How Do You Define Rosé?

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Certain categories of wine must be approached on tiptoe, as opinions surrounding them will be tenaciously defended, even if their champions are ill-informed. Arguments will ensue.

Riesling is like that, for sure, and natural wine, without a doubt. But rosé?

Rosé is a popular, beloved sort of wine, I imagined, that all would embrace. It’s for lovers, not for fighters, connoting relaxation, not combat.

Yet as we explored an assortment of rosés in our latest unit of Wine School, I was surprised to find substantial disagreements not only on how these wines were experienced — that’s always a given — but also on the nature of rosé, how to define it and whether it has any value at all.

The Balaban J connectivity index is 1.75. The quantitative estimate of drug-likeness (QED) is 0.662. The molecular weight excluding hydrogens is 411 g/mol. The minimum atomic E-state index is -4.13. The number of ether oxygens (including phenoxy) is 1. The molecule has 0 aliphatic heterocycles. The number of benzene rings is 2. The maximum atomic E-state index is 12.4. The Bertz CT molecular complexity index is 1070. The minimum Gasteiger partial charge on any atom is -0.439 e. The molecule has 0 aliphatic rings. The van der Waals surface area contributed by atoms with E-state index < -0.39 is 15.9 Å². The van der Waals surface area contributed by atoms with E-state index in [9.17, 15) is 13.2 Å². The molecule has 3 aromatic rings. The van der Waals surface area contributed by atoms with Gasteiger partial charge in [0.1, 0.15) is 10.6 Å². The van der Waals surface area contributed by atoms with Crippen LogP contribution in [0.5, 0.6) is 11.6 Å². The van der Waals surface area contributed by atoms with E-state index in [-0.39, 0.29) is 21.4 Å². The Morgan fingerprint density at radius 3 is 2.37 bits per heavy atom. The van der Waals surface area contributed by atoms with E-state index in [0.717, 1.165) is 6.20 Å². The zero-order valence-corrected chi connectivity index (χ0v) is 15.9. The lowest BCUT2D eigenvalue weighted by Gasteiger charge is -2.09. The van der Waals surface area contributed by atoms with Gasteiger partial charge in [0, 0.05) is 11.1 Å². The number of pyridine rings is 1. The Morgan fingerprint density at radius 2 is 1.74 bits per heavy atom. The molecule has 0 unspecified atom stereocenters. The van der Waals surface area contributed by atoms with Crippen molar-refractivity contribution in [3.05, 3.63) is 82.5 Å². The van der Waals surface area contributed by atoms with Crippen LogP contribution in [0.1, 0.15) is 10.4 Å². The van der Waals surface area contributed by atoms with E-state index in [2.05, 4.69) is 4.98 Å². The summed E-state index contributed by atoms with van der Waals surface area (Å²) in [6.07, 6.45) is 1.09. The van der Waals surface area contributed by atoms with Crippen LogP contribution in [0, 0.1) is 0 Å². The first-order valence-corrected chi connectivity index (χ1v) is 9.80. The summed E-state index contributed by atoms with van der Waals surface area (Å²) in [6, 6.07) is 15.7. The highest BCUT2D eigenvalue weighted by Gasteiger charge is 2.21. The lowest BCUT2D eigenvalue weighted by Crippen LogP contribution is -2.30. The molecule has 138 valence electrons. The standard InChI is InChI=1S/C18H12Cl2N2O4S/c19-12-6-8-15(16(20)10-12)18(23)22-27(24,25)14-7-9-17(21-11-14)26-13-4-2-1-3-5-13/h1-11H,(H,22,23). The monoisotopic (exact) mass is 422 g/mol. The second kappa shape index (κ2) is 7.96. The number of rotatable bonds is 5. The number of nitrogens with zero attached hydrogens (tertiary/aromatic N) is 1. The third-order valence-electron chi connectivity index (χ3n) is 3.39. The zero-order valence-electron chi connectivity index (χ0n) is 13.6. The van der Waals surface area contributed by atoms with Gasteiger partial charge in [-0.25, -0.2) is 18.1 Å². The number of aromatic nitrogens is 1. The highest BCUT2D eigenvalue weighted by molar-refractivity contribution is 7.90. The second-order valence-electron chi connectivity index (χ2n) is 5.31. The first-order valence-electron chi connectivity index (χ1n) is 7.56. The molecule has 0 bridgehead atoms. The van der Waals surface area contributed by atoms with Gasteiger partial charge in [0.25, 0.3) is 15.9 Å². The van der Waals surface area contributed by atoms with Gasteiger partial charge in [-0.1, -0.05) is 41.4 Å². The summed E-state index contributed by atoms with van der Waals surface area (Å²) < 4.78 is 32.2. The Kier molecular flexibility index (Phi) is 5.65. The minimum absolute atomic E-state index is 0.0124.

Many people assume that the paler the rosé, the better. Yet one of our three bottles, the Tiberio, was cherry red. The great Bandols are pale, yes, but some of the world’s best rosés, like Château Simone in Palette, a small town in Provence, and Domaine Ilarria in Irouléguy in Southwest France, are as dark as the Cerasuolo.

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